published on 28 February 2013
The city of Anjar stands as the single Umayyad site in Lebanon, located near the Litani River and 58 km from the capital of Beirut. Anjar was founded during the Umayyad period under Caliph Walid ibn 'Abd al-Malak (r. 705-715 CE) and takes its name from the Arabic term ‘ayn al-jaar, meaning water from the rock - a reference to the streams that flow from adjacent Lebanon and the anti-Lebanon mountain range.
The city prospered over a relatively short period of 20-30 years, continuing under Walid’s son, Caliph Ibrahim (r. 744 CE). It was in 744 CE that the Abbasids, expanding their power in a takeover of the Islamic caliphate, defeated Ibrahim and overran the city. The raid left Anjar devastated, ushering in a long period of disuse and abandonment.
The ruins of Anjar provide testimony to the Umayyad civilization, as they are precisely dated in inscriptions found throughout the enclosure. The site reveals a long period of early occupation by the Greeks and Romans reflected in early Christian buildings which date back to c. 395 CE.
Anjar was an inland commercial centre at the crossroads of two important routes: one which led from Beirut to Damascus and the other which crossed the Bekaa valley, leading from Homs to Tiberiade. It prospered as a trading city, as it was strategically situated at this crux between the north-south and east-west trade routes of the Arabian Peninsula.
The city of Anjar, while never built up to its fullest potential and rather, abandoned by the Umayyads after a nascent 30 years, saw only a brief golden-age. At its peak, Anjar housed more than 600 market arcades separated by columns in the typical Roman-style, as well as bath houses, two palaces, and a mosque.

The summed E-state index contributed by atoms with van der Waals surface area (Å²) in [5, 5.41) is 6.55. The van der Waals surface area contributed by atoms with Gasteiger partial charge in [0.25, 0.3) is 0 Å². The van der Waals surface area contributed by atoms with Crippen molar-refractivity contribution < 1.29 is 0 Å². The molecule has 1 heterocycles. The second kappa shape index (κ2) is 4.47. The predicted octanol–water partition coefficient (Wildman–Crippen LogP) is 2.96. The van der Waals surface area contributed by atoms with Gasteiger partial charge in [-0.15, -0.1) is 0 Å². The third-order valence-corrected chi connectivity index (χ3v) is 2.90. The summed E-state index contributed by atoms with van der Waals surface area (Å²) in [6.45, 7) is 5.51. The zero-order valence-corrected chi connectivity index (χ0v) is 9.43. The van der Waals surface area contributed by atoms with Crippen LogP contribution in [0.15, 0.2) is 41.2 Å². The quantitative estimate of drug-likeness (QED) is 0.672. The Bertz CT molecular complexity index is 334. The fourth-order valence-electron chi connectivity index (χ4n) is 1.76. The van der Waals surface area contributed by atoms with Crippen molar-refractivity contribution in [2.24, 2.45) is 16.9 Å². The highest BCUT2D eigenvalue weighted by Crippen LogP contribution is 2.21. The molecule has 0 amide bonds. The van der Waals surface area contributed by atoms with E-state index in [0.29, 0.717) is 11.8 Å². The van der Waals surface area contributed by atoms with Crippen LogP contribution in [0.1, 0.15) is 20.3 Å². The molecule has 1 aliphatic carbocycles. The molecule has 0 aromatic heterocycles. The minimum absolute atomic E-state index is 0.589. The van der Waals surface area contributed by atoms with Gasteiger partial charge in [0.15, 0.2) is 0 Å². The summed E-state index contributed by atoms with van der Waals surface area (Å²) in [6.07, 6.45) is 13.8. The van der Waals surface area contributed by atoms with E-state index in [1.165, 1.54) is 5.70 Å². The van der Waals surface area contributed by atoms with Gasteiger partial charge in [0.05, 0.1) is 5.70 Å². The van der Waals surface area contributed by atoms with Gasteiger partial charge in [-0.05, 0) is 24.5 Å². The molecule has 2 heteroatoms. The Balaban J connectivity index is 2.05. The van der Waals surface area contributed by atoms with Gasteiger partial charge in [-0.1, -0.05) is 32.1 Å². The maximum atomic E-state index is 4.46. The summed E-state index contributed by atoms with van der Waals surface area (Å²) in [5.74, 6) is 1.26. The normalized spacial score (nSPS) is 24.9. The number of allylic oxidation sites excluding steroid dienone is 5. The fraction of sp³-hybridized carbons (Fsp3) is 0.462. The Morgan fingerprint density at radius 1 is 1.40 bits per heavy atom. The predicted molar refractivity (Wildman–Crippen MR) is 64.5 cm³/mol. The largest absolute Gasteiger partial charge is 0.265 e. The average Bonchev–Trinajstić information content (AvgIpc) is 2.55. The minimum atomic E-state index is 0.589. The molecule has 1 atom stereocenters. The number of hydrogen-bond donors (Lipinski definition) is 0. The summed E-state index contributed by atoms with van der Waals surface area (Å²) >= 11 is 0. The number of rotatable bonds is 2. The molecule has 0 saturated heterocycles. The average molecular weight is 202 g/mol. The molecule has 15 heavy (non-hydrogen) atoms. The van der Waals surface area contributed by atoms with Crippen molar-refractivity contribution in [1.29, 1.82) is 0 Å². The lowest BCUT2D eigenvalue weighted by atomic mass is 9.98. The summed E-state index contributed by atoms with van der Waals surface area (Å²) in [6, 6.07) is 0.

Vestiges of the city of Anjar constitute a unique example of 8th century CE urban planning carried out at the beginning of the Islamic period. The nature of its ruins marks an evolution over time from a proto-Byzantine culture to the early development of Islamic art - evidenced through the presence of various construction techniques - and architectonic and decorative elements captured in its monuments.
Anjar is a fortified city surrounded by walls and forty towers spread across a rectangular area of 385 x 350 metres. The city structure is dominated by gates flanked by porticos, and is divided into four equal quadrants by a north-south axis and a shorter east-west axis superposed above the main sewage collectors.
Public use and private residential buildings are laid out according to a structured plan: the mosque and the palace of the Caliph in the southeast quarter occupies the highest elevated part of the site, while the small palaces (harems) and bathhouses are located in the northeast quarter, facilitating the proper evacuation of wastewater. Special service, craft areas, and living areas are distributed in the northwest and southwest quarters.
The ruins reveal spectacular vestiges of a monumental tetrapyle (four arch way), as well as by the walls and colonnades of the Umayyad palace, three out of four levels of which have been preserved. These structures incorporate decorative or architectonic elements of the Roman era, but are also noteworthy for the exceptional embellishing techniques of contemporary decor within the construction.
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- Anjar - UNESCO World Heritage Centre
- Creswell et al. A Short Account of Early Muslim Architecture. Scholar Press, 1989.
- Zayyadine, Fawri. The Umayyads: The Rise of Islamic Art. , 2002.
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